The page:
We’re hosting a QuOTeD Social & Storytelling on Friday, February 22 at the Urban Forage Winery & Cider House in Minneapolis. More details are here. Or you can follow the event on Facebook.
In the original FringeCast we talked to over 120 people and discovered different theater companies, businesses and blogs along the way. We were so grateful for the insights everyone shared. Here are some highlights:
These are stories of persistence: A single mother who is trying to get some help. Campaigners who don’t know when to quit. A fight against segregation. Cafeteria workers who are trying to get the attention of management. A student who won’t take no for an answer. A Senator who won’t say yes.
Thanks for Listening!
Let me know what you think about this! You are always welcome to contact me here.
This episode called for a transcript because some of the oral history tapes I used might be a challenge to hear in some spots, although I don’t think it will be needed in most cases. So why use these tapes in the first place? It’s the kind of stuff that wouldn’t likely make it on most radio shows. Nor would some of these interviews ever make it into an exhibit at the Minnesota History Center, for example. So I just like the idea of using some of these “scraps” in an audio format by mixing them with other voices. They are voices worth hearing.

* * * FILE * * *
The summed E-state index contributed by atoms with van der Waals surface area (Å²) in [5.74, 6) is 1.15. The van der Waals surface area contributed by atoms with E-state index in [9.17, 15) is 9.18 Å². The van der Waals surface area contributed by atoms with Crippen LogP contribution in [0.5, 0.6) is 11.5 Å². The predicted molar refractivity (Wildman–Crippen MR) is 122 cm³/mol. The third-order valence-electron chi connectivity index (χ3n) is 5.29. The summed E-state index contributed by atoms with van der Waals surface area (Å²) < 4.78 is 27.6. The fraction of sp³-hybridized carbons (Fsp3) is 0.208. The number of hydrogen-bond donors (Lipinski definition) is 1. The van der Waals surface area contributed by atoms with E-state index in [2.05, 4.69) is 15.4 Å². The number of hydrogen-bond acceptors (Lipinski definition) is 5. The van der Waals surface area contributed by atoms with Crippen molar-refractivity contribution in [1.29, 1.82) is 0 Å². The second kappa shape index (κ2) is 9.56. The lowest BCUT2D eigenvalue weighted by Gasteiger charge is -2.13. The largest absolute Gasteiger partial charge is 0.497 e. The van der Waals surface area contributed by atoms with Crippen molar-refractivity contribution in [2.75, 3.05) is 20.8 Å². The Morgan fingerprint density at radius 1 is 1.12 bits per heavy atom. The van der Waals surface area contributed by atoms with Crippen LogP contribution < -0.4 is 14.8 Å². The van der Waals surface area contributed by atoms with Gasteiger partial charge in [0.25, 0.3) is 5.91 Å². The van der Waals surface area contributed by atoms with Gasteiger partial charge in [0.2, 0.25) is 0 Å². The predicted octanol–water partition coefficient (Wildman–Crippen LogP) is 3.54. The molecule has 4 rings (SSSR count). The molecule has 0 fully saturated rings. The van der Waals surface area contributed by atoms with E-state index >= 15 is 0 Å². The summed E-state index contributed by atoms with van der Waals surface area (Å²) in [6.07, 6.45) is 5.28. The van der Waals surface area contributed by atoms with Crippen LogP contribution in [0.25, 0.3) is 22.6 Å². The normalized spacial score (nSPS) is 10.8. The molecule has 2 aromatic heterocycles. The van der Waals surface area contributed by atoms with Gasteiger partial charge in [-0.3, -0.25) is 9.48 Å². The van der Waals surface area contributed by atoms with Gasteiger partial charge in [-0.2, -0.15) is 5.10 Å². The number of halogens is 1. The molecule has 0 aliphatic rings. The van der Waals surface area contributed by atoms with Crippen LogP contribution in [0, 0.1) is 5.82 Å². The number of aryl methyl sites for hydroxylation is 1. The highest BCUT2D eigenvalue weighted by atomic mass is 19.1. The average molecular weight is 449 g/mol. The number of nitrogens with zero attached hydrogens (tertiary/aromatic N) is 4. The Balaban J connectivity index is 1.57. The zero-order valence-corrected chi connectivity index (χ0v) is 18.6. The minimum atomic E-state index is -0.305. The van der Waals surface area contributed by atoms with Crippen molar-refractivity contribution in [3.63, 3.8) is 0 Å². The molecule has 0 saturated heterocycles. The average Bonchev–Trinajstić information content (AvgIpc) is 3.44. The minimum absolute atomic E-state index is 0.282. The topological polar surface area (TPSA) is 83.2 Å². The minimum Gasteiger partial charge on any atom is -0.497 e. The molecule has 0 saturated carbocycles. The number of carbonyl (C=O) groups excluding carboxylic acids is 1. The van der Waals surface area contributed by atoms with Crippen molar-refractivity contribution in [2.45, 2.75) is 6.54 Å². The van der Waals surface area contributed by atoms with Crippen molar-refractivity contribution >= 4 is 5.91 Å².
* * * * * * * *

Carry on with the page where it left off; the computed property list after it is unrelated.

A Single Mother’s Pivotal Moment
I met Faith on the 2004 presidential campaign for Dennis Kucinich. We spoke on my porch earlier this fall. Or was it late summer? Whatever it was, it was warm enough to sit on the porch. I grabbed the microphone when Faith started to tell me the story about the time she applied for a government program that was supposed to help young single mothers get on their feet. The powers that be told her that she had little hope of ever being successful and that this was the reason she wouldn’t qualify for a housing certificate that she desperately needed. Faith did more than be persistent. She got a handle on her view of things and that changed everything.
1964 – Do Something
The piece I share here was adapted from the one I submitted to the 2018 Sonic South competition held by the Southern Oral History Program at the University Of North Carolina. The idea was to use interviews from their archives to talk about persistence. The language used in these interviews sounded like persistence to me: “We kept going back…” They were done as part of the 50th Anniversary of the Student Nonviolent Coordinating Committee:
Interview with Dunn, Arlene Wilgoren by Karlyn Forner, April 16, 2010 U-0447, in the Southern Oral History Program Collection #4007, Southern Historical Collection, Wilson Library, University of North Carolina at Chapel Hill
Interview with Stoller, Nancy Elaine by David Cline, April 16, 2010 U-0456, in the Southern Oral History Program Collection #4007, Southern Historical Collection, Wilson Library, University of North Carolina at Chapel Hill